Inspired by this challenge.
Given a pre-configured switchboard and a list of indexes, invert the switches at the given indexes.
A switchboard is made up of some number of switches (
^) wrapped in
-'s and arranged into rows of varying length. Here is an example switchboard:
-v-^-v- -^-v- -v-^-v-
To invert/flip a switch means changing it from
^, or from
The switches are indexed left-to-right, top-to-bottom. E.g., in the example above, the last
v in the first row would be in position 3 and the
^ in the middle row would be at 4 (using 1-indexing).
- A string (or list of strings) representing the switchboard. It is guaranteed to match the regex
- A possibly empty list of numbers representing indexes, may be 0 or 1 (or some arbitrary number if you want) indexed. These are the switches that need to be flipped.
- A switchboard in the same shape as the input with the specified switches inverted. Any unspecified switches should retain their initial state.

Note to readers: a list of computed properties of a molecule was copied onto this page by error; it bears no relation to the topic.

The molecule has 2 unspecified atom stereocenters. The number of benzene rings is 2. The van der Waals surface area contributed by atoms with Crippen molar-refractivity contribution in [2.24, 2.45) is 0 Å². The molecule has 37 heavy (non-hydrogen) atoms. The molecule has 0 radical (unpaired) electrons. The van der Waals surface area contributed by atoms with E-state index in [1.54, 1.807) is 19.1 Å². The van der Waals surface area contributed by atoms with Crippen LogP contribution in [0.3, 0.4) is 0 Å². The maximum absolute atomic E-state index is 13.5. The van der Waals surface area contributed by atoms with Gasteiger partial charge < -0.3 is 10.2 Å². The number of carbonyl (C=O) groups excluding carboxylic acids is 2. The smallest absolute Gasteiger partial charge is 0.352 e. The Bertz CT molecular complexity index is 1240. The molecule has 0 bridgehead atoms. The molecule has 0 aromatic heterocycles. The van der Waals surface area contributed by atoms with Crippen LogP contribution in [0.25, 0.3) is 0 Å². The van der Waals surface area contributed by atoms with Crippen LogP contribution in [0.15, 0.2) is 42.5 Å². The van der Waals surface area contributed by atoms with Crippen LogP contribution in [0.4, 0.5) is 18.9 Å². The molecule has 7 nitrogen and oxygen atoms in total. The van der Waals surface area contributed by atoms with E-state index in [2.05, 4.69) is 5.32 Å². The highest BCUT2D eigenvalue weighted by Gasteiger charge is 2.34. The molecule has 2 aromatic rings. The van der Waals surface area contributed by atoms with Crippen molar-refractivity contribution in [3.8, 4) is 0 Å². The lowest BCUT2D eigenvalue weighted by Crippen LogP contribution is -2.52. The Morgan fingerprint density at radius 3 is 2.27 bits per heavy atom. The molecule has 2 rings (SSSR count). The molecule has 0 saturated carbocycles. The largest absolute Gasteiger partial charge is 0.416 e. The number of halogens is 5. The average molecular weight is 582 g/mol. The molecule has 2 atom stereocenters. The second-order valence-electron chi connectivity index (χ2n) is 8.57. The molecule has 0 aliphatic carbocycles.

- Input will always be correctly formatted and no given indexes will be out of bounds.
- The list of indexes will be sorted and will have no duplicates.
- State in your answer what indexing you use, be it 0, 1, or some arbitrary one.
- Trailing whitespace is fine as long as the output looks like the input.
- This is code-golf so shortest code wins.
#Using 1-indexing input: #Empty Case , -v-^-v- output: -v-^-v- input: #Single switch , -v- output: -^- input: #Skip a line [3,5], -^-v-v- -v- -^-^- output: -^-v-^- -v- -v-^- input: #Flip one in each line + number wrap [3,4,6], -^-v-v- -v- -^-^- output: -^-v-^- -^- -^-v- input: #Flip 'em all [1,2,3,4,5,6], -^-v-v- -v- -^-^- output: -v-^-^- -^- -v-v-
>"-": As the input string is guaranteed to start with
-, you can check against the parameter/argument/variable name you're using for that instead. \$\endgroup\$